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Colonial Ways of Life. Chapter 3. The Southern Colonies. Chapter 3 Section 1. The Southern Economy. Economy based on agriculture. Tobacco, first successful cash crop Grown for market. Demand made many Chesapeake Bay farmers wealthy. Rise of plantations

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the southern colonies
The Southern Colonies

Chapter 3 Section 1

the southern economy
The Southern Economy
  • Economy based on agriculture.
  • Tobacco, first successful cash crop
    • Grown for market.
    • Demand made many Chesapeake Bay farmers wealthy.
  • Rise of plantations
    • Large estates where many laborers lived on the land and cultivated the crops for the landowner.
rice and indigo in south carolina
Rice and Indigo in South Carolina
  • Failed crops: sugarcane and rice
  • New type of rice introduced
    • Becomes major cash crop
    • Led to need for West African labor (slaves)
  • (1740s) Indigo introduced
    • Eliza Lucas developed new technique for growing
    • Could be produced in the rice off season.
life on a southern plantation
Life on a Southern Plantation
  • 1600s – plantations were small and rough
  • 1700s – large brick mansions and elaborate gardens
    • Shifted to slave labor
    • Gentry began using the Overseers
southern society
Southern Society
  • Southern gentry- planter elite
  • Backcountry farmers (yeomen) and subsistence farming
  • Tenant farmers worked land they rented from elite.
  • Indentured servants sold their labor for food, clothing, and shelter.
    • 4-7 year contracts
bacon s rebellion
Bacon’s Rebellion
  • Wealthy planters dominated Virginia society.
    • William Berkeley - Restricted vote and gave tax exemptions to the gentry
  • Crisis over land
    • Minimal land for indentured servants and tenant farmers
    • Governor Berkeley refused to extend colony into Native American lands
    • Old Treaties designated land for Natives
    • (1675) Natives and colonists killed in battle over land
  • (April 1676) Nathaniel Bacon leads a revolt
    • Seized power from the corrupt Governor.
    • Wanted to annihilate the Natives
  • (Oct 1676) Ended with Bacon’s death
slavery increases in virginia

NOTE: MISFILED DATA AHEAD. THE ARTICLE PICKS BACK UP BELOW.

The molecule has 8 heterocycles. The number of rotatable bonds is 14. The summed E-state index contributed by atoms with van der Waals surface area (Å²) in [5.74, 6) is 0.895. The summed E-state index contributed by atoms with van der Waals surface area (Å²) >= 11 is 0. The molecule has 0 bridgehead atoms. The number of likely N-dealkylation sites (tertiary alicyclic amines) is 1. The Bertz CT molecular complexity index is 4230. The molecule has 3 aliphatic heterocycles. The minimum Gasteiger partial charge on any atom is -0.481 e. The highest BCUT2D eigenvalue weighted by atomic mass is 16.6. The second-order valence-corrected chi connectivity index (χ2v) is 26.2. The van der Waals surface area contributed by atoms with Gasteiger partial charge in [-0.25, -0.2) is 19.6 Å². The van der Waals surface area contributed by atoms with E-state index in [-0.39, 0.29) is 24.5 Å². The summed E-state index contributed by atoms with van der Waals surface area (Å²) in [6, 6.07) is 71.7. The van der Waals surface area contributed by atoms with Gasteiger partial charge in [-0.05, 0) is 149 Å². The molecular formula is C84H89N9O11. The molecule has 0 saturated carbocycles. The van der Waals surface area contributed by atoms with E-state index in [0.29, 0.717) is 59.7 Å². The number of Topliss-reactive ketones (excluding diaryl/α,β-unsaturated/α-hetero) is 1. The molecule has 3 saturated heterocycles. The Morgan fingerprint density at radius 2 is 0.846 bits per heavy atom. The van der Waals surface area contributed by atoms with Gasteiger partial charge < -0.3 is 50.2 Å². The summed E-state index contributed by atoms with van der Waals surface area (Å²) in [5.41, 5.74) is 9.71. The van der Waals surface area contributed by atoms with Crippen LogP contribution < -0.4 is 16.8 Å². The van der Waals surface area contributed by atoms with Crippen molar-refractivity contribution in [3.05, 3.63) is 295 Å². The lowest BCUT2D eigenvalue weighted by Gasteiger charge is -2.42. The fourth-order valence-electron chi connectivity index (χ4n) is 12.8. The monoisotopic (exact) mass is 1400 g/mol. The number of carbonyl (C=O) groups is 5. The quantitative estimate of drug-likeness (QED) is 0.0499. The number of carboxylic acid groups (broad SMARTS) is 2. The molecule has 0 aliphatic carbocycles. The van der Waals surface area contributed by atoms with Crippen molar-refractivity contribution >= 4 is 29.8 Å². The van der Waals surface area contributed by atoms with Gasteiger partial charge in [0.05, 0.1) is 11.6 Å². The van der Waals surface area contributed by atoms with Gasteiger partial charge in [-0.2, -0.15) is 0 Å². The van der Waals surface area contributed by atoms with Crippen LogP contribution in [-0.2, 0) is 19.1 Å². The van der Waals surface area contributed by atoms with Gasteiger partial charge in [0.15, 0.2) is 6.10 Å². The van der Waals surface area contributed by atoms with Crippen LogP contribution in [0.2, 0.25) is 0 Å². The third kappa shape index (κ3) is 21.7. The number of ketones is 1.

Slavery increases in Virginia
  • As a result of Bacon’s Rebellion, Virginia supports moving westward into Native land
    • To avoid another rebellion
  • Accelerated use of slave labor
    • Slaves did not have to be freed or own land
    • Cheaper land in Pennsylvania meant less indentured servants in Virginia
  • (1672) Charles II granted a charter for the Royal African Company to engage in slave trade with England
  • Eventually any English merchant could engage in slave trade
the journey of an african slave
The Journey of an African Slave
  • Most slaves came from West Africa
  • Some came from 500 miles inland in coffles
  • Once on the coast, the conditions got worse while awaiting transport
  • The journey across the Atlantic Ocean was called the Middle Passage
    • 3 weeks to 3 months
  • Disease was common on ships and many slaves attempted suicide (drowning or starvation)
    • Speculum oris
  • Violent rebellions on ships
    • (1839) The Amistad
the middle passage
The Middle Passage
  • OlaudahEquianoreflects on his journey,

“At last, when the ship we were in had got in all her cargo, … we were all put under deck… The closeness of the place, and heat of the climate, added to the number in the ship, which was so crowded that each had scarcely room to turn himself, almost suffocated us. …. This brought on a sickness among the slaves, of which many died… the shrieks of the women, and the groans of the dying, rendered the whole a scene of horror almost inconceivable…”

slavery in the colonies
Slavery in the Colonies
  • Between 10-12 million Africans were forcibly transported to the Americas between 1450-1870.
  • Roughly 2 million died at sea along the middle passage.
  • 3.5 million to Brazil
  • 1.5 million to Spanish colonies
  • 4 million to the Caribbean
  • 500,000 to North America
slavery in the colonies1
Slavery in the Colonies
  • The first Africans were treated as indentured servants.